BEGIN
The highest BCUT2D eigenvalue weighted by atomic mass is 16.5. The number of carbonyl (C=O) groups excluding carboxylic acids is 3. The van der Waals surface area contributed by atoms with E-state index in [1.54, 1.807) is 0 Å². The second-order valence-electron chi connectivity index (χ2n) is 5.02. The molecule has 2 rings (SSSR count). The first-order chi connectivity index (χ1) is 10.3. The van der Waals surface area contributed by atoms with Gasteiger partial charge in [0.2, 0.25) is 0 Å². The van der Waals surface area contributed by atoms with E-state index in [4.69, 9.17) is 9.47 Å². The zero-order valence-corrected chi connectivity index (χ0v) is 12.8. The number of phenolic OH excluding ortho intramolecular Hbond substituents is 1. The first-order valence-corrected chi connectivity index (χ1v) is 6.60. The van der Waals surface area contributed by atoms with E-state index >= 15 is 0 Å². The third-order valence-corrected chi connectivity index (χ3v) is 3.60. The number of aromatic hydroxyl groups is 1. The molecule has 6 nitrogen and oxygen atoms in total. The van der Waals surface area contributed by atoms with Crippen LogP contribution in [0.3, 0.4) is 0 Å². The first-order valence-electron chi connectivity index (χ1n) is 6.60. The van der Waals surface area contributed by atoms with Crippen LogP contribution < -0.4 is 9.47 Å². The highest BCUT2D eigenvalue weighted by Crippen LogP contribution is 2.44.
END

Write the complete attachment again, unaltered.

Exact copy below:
The highest BCUT2D eigenvalue weighted by atomic mass is 16.5. The number of carbonyl (C=O) groups excluding carboxylic acids is 3. The van der Waals surface area contributed by atoms with E-state index in [1.54, 1.807) is 0 Å². The second-order valence-electron chi connectivity index (χ2n) is 5.02. The molecule has 2 rings (SSSR count). The first-order chi connectivity index (χ1) is 10.3. The van der Waals surface area contributed by atoms with Gasteiger partial charge in [0.2, 0.25) is 0 Å². The van der Waals surface area contributed by atoms with E-state index in [4.69, 9.17) is 9.47 Å². The zero-order valence-corrected chi connectivity index (χ0v) is 12.8. The number of phenolic OH excluding ortho intramolecular Hbond substituents is 1. The first-order valence-corrected chi connectivity index (χ1v) is 6.60. The van der Waals surface area contributed by atoms with E-state index >= 15 is 0 Å². The third-order valence-corrected chi connectivity index (χ3v) is 3.60. The number of aromatic hydroxyl groups is 1. The molecule has 6 nitrogen and oxygen atoms in total. The van der Waals surface area contributed by atoms with Crippen LogP contribution in [0.3, 0.4) is 0 Å². The first-order valence-electron chi connectivity index (χ1n) is 6.60. The van der Waals surface area contributed by atoms with Crippen LogP contribution < -0.4 is 9.47 Å². The highest BCUT2D eigenvalue weighted by Crippen LogP contribution is 2.44.